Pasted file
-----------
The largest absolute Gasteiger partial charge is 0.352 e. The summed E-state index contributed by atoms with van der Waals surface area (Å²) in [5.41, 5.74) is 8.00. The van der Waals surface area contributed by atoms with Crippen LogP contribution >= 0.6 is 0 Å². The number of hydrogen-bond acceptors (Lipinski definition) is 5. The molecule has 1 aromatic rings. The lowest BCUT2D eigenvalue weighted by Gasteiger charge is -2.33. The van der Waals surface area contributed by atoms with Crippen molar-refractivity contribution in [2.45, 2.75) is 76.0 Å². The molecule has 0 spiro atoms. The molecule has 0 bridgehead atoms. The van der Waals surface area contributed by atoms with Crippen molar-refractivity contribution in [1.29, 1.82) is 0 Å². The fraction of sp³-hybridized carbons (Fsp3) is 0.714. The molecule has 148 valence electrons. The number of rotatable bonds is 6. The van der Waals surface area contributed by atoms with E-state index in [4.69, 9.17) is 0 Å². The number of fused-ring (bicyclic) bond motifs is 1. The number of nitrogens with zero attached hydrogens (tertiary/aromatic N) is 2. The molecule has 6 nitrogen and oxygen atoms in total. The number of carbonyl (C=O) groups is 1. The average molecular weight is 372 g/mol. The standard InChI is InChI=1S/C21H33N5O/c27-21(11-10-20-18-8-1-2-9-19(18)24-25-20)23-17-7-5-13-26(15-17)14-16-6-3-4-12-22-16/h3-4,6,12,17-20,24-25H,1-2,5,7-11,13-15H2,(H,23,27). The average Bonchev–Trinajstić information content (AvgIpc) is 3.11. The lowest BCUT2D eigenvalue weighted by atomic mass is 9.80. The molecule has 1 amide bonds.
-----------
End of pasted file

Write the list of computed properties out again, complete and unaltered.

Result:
The largest absolute Gasteiger partial charge is 0.352 e. The summed E-state index contributed by atoms with van der Waals surface area (Å²) in [5.41, 5.74) is 8.00. The van der Waals surface area contributed by atoms with Crippen LogP contribution >= 0.6 is 0 Å². The number of hydrogen-bond acceptors (Lipinski definition) is 5. The molecule has 1 aromatic rings. The lowest BCUT2D eigenvalue weighted by Gasteiger charge is -2.33. The van der Waals surface area contributed by atoms with Crippen molar-refractivity contribution in [2.45, 2.75) is 76.0 Å². The molecule has 0 spiro atoms. The molecule has 0 bridgehead atoms. The van der Waals surface area contributed by atoms with Crippen molar-refractivity contribution in [1.29, 1.82) is 0 Å². The fraction of sp³-hybridized carbons (Fsp3) is 0.714. The molecule has 148 valence electrons. The number of rotatable bonds is 6. The van der Waals surface area contributed by atoms with E-state index in [4.69, 9.17) is 0 Å². The number of fused-ring (bicyclic) bond motifs is 1. The number of nitrogens with zero attached hydrogens (tertiary/aromatic N) is 2. The molecule has 6 nitrogen and oxygen atoms in total. The number of carbonyl (C=O) groups is 1. The average molecular weight is 372 g/mol. The standard InChI is InChI=1S/C21H33N5O/c27-21(11-10-20-18-8-1-2-9-19(18)24-25-20)23-17-7-5-13-26(15-17)14-16-6-3-4-12-22-16/h3-4,6,12,17-20,24-25H,1-2,5,7-11,13-15H2,(H,23,27). The average Bonchev–Trinajstić information content (AvgIpc) is 3.11. The lowest BCUT2D eigenvalue weighted by atomic mass is 9.80. The molecule has 1 amide bonds.